[Editor's Note: in August 2013 I received an email from Richard Hodson, from Hawthornes Nursery in Lancashire, praising Clematis 'Brocade' as "magnificent" and recommending it as a nomination for the Clematis of the Month. Richard supplied the photos and agreed to write a few words and these are below.
We are always delighted to hear from anyone of a clematis that has done well and that you would recommend to another.
If you are interested in trying C. 'Brocade' now would be a good time to plant it - if you can get hold of it!]
As part of the National Collection of Clematis Viticella here in our garden (http://www.hawthornes-nursery.co.uk/) on re-claimed marshland on the west coast of Lancashire, England, I have Clematis 'Brocade' listed as "Accession No 27, July 2001".
C. 'Brocade' was probably acquired at the local nursery of Vince and Sylvia Denny, or maybe T H Barkers at Ulverston in the nearby Lake District, both wonderful nurseries, sadly both now closed.
Soon after purchase, my wife Irene planted C. 'Brocade' through a Pemberton hybrid musk rose, R. 'Moonlight', a creamy white shrub rose, in a border of mixed hybrid musk roses each hosting a viticella clematis.
These roses, described as continuous, usually put on a gorgeous display of blooms in June, then the clematis take over.
C. 'Brocade' has never been a star performer here, always being outshone by the likes of C. 'Étoile Violette', C. 'Emilia Plater' or C. 'Madame Julia Correvon', but in the summer of 2013, we were treated to a magnificent display of blooms, much better than ever before, the colouring and number of blooms far better than previous years.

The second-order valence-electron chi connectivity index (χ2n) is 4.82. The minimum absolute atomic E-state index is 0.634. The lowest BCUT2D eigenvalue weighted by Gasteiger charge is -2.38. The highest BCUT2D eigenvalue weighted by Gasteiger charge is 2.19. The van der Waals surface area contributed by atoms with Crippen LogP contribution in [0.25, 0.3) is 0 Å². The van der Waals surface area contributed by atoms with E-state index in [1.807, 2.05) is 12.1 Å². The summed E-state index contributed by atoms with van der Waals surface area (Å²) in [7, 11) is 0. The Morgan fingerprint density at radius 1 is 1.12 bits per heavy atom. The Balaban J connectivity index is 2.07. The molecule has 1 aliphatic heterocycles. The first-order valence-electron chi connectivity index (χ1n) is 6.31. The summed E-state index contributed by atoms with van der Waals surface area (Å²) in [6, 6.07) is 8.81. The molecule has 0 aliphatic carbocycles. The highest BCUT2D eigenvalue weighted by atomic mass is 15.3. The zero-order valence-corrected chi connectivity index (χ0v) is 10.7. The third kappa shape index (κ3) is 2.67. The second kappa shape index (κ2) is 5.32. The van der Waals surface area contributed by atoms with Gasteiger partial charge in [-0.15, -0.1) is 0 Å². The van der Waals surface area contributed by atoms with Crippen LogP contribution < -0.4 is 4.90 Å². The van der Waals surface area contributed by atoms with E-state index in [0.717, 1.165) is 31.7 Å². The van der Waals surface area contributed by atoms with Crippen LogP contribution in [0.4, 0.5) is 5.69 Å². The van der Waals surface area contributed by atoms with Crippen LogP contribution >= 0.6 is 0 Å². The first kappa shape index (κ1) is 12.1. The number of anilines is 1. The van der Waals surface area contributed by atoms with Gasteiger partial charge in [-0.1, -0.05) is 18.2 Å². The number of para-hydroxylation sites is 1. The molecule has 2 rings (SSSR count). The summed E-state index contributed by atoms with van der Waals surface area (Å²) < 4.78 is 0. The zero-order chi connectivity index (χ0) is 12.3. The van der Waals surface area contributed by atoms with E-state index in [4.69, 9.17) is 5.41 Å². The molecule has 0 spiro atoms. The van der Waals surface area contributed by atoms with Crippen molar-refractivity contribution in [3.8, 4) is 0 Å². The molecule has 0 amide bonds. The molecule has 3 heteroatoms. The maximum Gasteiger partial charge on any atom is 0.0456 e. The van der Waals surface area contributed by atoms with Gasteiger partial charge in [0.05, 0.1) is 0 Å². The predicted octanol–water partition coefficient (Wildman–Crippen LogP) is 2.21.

After all the rain of 2012 I thought most of the nutrients would have been washed out from the ground and that we would have had a pathetic display, but quite the opposite was true.
Spring of 2013 was very late to arrive here in Lancashire, by the end of April many of the clematis in the garden had still not re-appeared, we feared that some could have been lost in the flooding of 2012 and maybe would have had to be replaced, but no, the hot dry summer of 2013 was amazing, not just the clematis, but the roses, the phlox, the monardas and all the other flowering perennials growing here were outstanding.
C. 'Brocade' is described on the Peveril Clematis website as 'orange brick-red, unlike any other red shades amongst the large or small flowered clematis, even the shape is different-being more akin to the well-known montanas'. I personally have never likened the flower shape of C. 'Brocade' to a Montana flower which is typically flattish; the nodding bell shaped flowers are very viticella-ish.
C. 'Brocade' - a montana shaped flower, or not? C. 'Brocade' - a typical viticella hanging flower
With writing this article in mind, I phoned Mr. Barry Fretwell, the raiser, a few months ago to see if I could find out any information about the parentage, "Barry, is there any texensis in the parentage of your C. 'Brocade', the colouring suggests so, also powdery mildew is sometimes evident late season?"
I noticed powdery mildew on some of the stems of C. 'Brocade' later in the season, possibly due to the lack of moisture in the soil; the mildew was not evident on any of the flowers.
C. 'Brocade' showing some mildew on the stem
Mr Fretwell chose not to disclose any of the parentage details of C. 'Brocade'. I respect him for this. I respect him even more as a breeder of many fabulous clematis cultivars, C. 'Brocade' has now moved much higher on his list.
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